Friday, June 24, 2016

No-till experiments - 2016

Kept aside one paddy field for no-till experiments, may be around 0.2 acre. It has full of weeds, broadcasted around 3 Kgs of cowpea and cut the grass and mulched. I used Scythe for this and my helper used his bill hook. It took around 3-4 hours to clear the field.

Once the cow pea is established plan is to grow rice in no-till.


Cowpea has germinated and started growing.. not very thick, hope they will cover the whole field


Cowpea not established seeding causes lot of seed loss...According to Eric Koperek, it can be upto 90%?? seed ball is the way to go...and also watering at the initial stage should be good so that all seeds germinate well...



Harvested some cowpea...all together may be around 4-5 is really tasty and was distributed to couple of neighbours..felt happy about that. Even though harvest is minimal so was the effort..

Some seeds also...

Cowpea harvest is over, now has to plan for the next crop...may be green gram and sesame.


Got couple of rains after a gap, thought this is the right time to start the green gram cultivation. Last time cow pea germination was bad, this time instead of cutting with Scythe used Honda brush cutter. It cuts uniformly and cuts very low, so weed will be held back for some more time. Could not complete the whole field, rain started in between....completed close to half of the field. First broadcasted green gram in a small patch and cut it and then again broadcasted to another patch, in this way, I need not walk through the weedy field, scared of viper even though I have a gun boot.

Ideal tool for this use may be a Lawnmower, please see my friend Eric Koperek's quoute on this...

You can run a 25 acre ~ 10 hectare commercial vegetable farm with nothing other than a common lawnmower.


In another part of the field, grass was quite dense hence used scythe first to cut and move the long grass and then cleared with brush cutter. This was way field was much cleaner, in this area, green gram germinated well. Totally around 4Kgs of green gram was used. Applied cowdung slurry once.

On seeing this, I felt, it would have been better to cut the long grass and keep it away and then water the field and allow all the weeds to germinate and then use the brutal force of the brush cutter to clear the weeds, then sow the green gram and cover it with cut grass. In conventional cultivation, they till the land and then allow the weeds to germinate and then plough once again to clear the weeds. If we are using weed cutter for clearing weeds, the same approach can be used.


Green gram is establishing reasonably well...there is some creeper which gets spread also, removed some of them.....they are not very strong, I just hold on the top portion and then pull, they just come a small rain, hence ground is reasonably wet..has to apply cowdung slurry couple of times more...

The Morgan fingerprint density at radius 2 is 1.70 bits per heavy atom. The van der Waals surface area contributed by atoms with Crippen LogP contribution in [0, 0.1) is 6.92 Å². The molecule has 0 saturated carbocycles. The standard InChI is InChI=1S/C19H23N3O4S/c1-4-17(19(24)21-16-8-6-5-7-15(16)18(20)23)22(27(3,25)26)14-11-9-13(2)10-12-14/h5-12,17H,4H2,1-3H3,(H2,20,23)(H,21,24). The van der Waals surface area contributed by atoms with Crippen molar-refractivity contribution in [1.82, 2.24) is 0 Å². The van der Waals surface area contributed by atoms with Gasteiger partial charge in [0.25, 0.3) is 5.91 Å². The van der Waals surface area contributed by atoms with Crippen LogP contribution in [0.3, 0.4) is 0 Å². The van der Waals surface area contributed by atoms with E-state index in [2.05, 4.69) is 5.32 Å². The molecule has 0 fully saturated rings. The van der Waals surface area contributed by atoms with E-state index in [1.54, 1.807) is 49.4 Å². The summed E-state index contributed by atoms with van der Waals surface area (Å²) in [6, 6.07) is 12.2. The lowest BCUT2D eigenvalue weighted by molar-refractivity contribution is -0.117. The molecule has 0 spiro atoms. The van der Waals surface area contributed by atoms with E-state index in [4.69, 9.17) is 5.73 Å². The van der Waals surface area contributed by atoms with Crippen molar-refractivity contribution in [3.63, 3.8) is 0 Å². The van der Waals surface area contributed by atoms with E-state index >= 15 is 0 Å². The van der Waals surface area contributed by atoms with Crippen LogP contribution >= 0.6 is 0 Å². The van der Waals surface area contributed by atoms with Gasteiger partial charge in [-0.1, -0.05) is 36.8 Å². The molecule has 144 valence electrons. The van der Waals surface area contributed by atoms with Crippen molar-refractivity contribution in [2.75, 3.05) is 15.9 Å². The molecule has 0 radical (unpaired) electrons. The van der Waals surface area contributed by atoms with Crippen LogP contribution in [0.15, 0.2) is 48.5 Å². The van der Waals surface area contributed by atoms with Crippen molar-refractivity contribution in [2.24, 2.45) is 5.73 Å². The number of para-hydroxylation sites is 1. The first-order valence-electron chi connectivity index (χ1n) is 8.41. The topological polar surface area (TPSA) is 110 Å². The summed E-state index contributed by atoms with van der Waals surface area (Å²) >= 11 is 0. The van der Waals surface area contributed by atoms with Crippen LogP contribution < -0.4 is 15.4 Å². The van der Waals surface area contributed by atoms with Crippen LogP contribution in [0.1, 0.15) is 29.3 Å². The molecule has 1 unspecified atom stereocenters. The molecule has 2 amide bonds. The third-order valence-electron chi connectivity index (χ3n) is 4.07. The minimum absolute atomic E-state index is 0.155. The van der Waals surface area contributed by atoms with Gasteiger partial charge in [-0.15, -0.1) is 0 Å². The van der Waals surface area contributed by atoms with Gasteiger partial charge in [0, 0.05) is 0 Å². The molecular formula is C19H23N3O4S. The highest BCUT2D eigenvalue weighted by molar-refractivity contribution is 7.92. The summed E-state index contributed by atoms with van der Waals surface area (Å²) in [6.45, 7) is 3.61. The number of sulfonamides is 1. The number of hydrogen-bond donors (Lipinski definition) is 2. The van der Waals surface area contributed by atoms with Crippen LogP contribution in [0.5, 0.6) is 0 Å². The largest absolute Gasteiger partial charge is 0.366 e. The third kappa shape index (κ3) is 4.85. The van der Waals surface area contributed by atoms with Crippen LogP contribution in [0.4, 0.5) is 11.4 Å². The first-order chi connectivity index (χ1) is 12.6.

Applied cowdung slurry for a second time...Palani was spraying it from the top, so one portion gets deposited on the leaves and gets wasted. Next time should ask him just to pour to the ground.

Green gram was harvested, got very minimal yield..some were eaten by birds..and towards the last stage some creeper weed took over. Broadcasted around 2 Kgs of cowpea, 0.5Kg of finger millet, 0.25Kg of sesame and some maize seeds. Basically wanted to grow some thing to keep the filed occupied so that weeds does not take over. Ideal choice was a low growing cover crop like white clover, but that is still missing.

Field after  green gram cultivation...

Field after broadcasting seeds and cutting using Scythe...First  a longer blade was used, but it was bit heavy for continuous cutting, after that slighly shorted and thinner blade was used, it was quite cool. I took around 8 hours to cut it completely. Plan was to irrigate it immediately, but water pump was not working, so it took 2 days to irrigate it, not sure about the seed loss from ants, could see ants all over the field.


Cowpea has germinated well in most of the places..two days back when I visited, could not see much, but now it is clear..

At this place germination is bad, so put some more seeds as a correction....

Most of the Cowpea plants wilted and died, partially due to high temperature and also felt seeds were not of good quality. Seeds were very small, compared to what I normally get from the shop. Time to save all the seeds.

Some of the maize and finger millet seeds are growing fine. Sesame were not seen at all, those tiny seeds looks to be very sensitive, they come up well in well ploughed/powdered soil.

weed pressure has reduced partly because of mulch and partly because of hot climate.


Unknown said...

best of luck

Anonymous said...

Thanks for sharing. Look forward to see updates on how your experiment went.

Kind regards,


Nandakumar said...

Thanks Challa & George...Will be providing periodic updates...


Unknown said...

my Payar (cowbeans) gets attacked by pests, what we call chazhi. This is similar to the chazhi you see in paddy, just that this one is brown in color. they attack the young pods and suck juice from the beans inside spoiling the whole thing.
Another pest that attacks is a type of very tiny black creatures appearing in large numbers sometimes covering the whole plant like a coating. there will be thousands of them in a single plant.
Do you face any of these issues? if yes how do you control them? If not probably it is because of the geographic location and weather. I am from EKM district, near perumbavoor.

Nandakumar said...

Dear Subith,

Cowpea in rainy season was not affected by any of the pests. Right now, I can see some attack with the tiny black pests, I just leave them. Some times, they recover after some time...But generally with the no-till, pest attack is nill, but here productivity is much less..